Sheeesh! That's big
One outstanding book on Open Theism that isn't particularly well known on this side of the pond is the Canon Press volume Bound Only Once: The Failure of Open Theism. It includes a great essay by Phil Johnson of Pyromaniac fame and one not to be missed by Douglas Jones called 'Metaphor in Exile'.
Doug Wilson also has a superb essay in here the title of which is the title of this blog, and which, characteristically, plows an interesting and amusing furrow on the whole topic of language and imagination: 'The inability of those in the Openness of God camp to see how their portrayal of God clanks, is, at bottom a failure of the imagination'.
He provides an insightful consideration of Isaiah 40:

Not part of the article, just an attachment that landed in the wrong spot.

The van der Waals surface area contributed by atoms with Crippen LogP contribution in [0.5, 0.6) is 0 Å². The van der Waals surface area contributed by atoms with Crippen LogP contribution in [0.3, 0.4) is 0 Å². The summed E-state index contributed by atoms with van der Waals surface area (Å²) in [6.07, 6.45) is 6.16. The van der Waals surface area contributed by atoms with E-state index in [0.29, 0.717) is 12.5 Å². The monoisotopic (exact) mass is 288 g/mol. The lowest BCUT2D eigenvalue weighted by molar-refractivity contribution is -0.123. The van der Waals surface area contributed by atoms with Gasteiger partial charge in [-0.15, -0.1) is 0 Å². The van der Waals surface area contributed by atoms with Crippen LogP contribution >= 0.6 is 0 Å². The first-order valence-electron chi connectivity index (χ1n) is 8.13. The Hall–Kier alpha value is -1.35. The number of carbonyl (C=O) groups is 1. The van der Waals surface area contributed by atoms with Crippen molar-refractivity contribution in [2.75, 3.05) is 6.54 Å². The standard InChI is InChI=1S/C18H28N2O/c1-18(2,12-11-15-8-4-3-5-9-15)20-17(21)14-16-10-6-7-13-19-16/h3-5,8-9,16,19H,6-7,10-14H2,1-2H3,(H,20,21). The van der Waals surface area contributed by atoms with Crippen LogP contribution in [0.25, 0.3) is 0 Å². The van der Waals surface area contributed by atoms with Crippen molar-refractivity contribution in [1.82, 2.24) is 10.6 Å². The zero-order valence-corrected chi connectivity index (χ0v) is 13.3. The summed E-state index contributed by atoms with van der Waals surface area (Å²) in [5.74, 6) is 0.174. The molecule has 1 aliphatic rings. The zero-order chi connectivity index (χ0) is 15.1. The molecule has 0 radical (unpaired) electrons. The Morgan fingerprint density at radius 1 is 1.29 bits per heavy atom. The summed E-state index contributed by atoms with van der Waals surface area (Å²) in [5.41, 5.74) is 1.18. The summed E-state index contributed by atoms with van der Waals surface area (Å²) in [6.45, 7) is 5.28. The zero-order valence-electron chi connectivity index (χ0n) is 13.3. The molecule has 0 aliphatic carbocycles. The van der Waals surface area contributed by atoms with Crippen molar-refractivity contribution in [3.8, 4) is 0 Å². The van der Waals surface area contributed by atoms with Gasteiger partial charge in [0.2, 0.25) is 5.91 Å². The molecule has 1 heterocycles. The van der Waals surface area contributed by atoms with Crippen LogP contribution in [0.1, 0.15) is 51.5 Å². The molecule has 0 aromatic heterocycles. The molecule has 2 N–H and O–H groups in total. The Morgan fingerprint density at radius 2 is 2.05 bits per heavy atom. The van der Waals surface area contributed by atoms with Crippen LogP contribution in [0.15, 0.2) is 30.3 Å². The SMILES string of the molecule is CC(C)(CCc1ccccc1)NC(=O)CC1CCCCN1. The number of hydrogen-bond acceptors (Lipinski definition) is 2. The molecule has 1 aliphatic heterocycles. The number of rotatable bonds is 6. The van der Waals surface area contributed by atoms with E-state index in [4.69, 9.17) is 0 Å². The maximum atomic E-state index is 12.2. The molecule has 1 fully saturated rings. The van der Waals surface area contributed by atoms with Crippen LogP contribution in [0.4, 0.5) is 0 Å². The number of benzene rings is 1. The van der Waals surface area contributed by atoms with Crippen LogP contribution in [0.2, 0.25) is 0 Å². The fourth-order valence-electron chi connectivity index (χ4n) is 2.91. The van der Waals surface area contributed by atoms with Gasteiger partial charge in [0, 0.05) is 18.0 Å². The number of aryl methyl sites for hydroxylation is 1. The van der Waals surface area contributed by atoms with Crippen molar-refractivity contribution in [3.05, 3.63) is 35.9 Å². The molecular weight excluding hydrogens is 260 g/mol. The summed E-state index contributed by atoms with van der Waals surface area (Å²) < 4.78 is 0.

'Only the most profound kind of spiritual blindness can keep a man from seeing what Isaiah is doing here. "To whom then will ye liken God?" Isaiah has been comparing God to all kinds of things throughout this chapter, and therefore the point of every comparison must be to show that all of them collapse under the weight of eternal glory. They are holy metaphors that make us look up to that which transcends them all. And, as we are glorying in this scriptural language, along come some very pedestrian exegetes, with a poetic ear comparable to about three feet of tin foil, who want us to acknowledge that the text compares God here to a shepherd and every shepherd they have ever met didn't know the future ...''To what may we liken God? The answer, friends, is nothing. And we show that we may compare Him to nothing by comparing Him to everything that is worthy of Him, and, of course, nothing completely is. In Him we live, and move, and have our being. This is not zen Christianity; it is the recognition that the Bible does not give us a tiny schematic version of the attributes of God, carefully drawn to scale. Rather, the Bible points, sings, shouts, eats, alliterates, teaches, glorifies, compares, and exults. Do you not see? Lift your eyes on high, Isaiah says'.